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Youngkin touts plan to eliminate grocery tax in appearance at Alexandria supermarket

Virginia Gov. Glenn Youngkin heads a roundtable meeting at a Safeway grocery store in Alexandria on Feb. 3. (Robb Hill/for The Washington Post)

A previous version of this article incorrectly said that Gov. Glenn Youngkin is calling for reducing only the state portion of the 2.5 percent grocery tax. He is calling to eliminate the entire tax. The article has been corrected.

Virginia Gov. Glenn Youngkin (R) trumpeted a plan Thursday to eliminate the state’s grocery tax at an appearance inside an Alexandria supermarket, promising to counter inflation by slashing what he called a “regressive” policy.

“Today is about tackling the high costs in Virginia — the high costs I believe are unnecessarily borne by those that can afford it the least,” he said, speaking to a roundtable of Northern Virginia residents as they snacked on ham sandwiches and fruit.

He said national economic woes can be summed up in the jump in price tags at a Safeway location like this one — an increase he attributed to high labor costs as well as policies out of Washington that have jacked up transportation and fuel prices.

“People talk about the supply chain disruption, but we’re just seeing added costs in the supply chain as well,” Youngkin said.

Amid a turbulent first few weeks marked by his move to lift school mask mandates, this public appearance by the governor focused on a far less contentious piece of his agenda. The former private equity executive has proposed a wide-ranging list of tax cuts meant to take advantage of the state’s billion-dollar tax surplus.

Besides eliminating the state’s 2½ percent tax on groceries, Youngkin has also called for suspending the gasoline tax, issuing one-time tax rebates and doubling Virginia’s standard income-tax deduction.

Any measures in the budget plan would need to be approved by the General Assembly, but the grocery tax cut has received bipartisan support. Former governor Ralph Northam (D) included the measure in the budget proposal he put forth before leaving office.

Following a tour of the store, Youngkin took a handful of questions from reporters, including on his controversial email tip line to field complaints about teachers promoting “divisive practices.”

Asked what would happen next, Youngkin avoided saying whether his administration would be taking any action against those teachers. But the tipsters, he noted, could expect to receive some sort of reply.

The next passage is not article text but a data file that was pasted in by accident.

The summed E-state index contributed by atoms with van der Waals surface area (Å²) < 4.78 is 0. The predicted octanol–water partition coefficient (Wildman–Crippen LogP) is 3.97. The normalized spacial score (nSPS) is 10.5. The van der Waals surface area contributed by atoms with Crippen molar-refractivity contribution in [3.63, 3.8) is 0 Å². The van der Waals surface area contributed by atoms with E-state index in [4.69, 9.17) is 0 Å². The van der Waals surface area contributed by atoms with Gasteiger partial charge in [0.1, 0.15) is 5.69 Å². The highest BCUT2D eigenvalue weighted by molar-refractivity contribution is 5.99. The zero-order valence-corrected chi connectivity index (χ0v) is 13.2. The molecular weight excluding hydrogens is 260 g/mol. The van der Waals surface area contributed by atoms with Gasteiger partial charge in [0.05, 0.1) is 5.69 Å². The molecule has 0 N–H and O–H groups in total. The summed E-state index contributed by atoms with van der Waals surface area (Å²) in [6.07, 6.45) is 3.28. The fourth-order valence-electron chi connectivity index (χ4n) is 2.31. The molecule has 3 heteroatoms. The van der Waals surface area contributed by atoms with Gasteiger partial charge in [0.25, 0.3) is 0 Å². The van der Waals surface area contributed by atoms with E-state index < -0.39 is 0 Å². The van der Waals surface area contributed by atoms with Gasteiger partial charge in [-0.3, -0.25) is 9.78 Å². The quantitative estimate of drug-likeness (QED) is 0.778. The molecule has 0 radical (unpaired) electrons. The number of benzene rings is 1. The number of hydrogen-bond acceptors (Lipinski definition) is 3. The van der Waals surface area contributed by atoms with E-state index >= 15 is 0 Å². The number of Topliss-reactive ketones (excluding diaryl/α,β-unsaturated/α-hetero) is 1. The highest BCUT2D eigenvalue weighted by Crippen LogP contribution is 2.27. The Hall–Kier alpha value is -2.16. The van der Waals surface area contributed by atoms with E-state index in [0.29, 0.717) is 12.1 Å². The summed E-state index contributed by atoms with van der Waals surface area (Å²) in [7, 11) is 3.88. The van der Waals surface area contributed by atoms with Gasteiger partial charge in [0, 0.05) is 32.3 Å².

“We’re responding to those inquiries to make sure Virginians know we’re listening,” he said. “That’s the job of constituent services.”

Youngkin also reiterated his support for luring the newly renamed Washington Commanders to Virginia, and said he had spoken to team owner Daniel Snyder to “understand his aspirations.” A bipartisan effort has grown in Richmond to create a football stadium authority that would finance and construct a new home for the Commanders.

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“Virginia should be the best place in America to live and work and raise a family,” he said, “and then maybe it’s the best place in America to have a professional football team.”

He also addressed the legal battles growing around his mask-optional order, saying he was “optimistic” the courts would rule in his favor. A group of school boards — including Alexandria’s — have sued him over the policy, and 70 districts around the commonwealth have declined to comply with the order.

“History will not look fondly upon them,” the governor said, “for taking these decisions to tell children who want to be in school that they can’t be in school.”

By contrast, Youngkin said he was “just so proud” of parents in Loudoun County who have sued the school district there for ignoring the order.

The topics raised in the news conference drew a stark contrast compared with the far more agreeable roundtable earlier in the afternoon, which highlighted policies with appeal for even those in deep-blue Alexandria.

He and Matthew Lohr, the state’s new secretary of agriculture and forestry, said they would double down on programs to promote Virginia agriculture and sell locally grown produce in supermarkets.

Youngkin also highlighted his efforts on the grocery tax as a way to lower the cost of living and make the state more competitive for business.

But in a deep-blue city where he got less than one quarter of the vote in November’s election, it could only get him so far. As a maskless Youngkin reached the cash registers on his way out, one shopper was ready to confront him with a loud demand.

“Governor, where’s your mask?” she shouted. “You’re in Alexandria. Read the room!”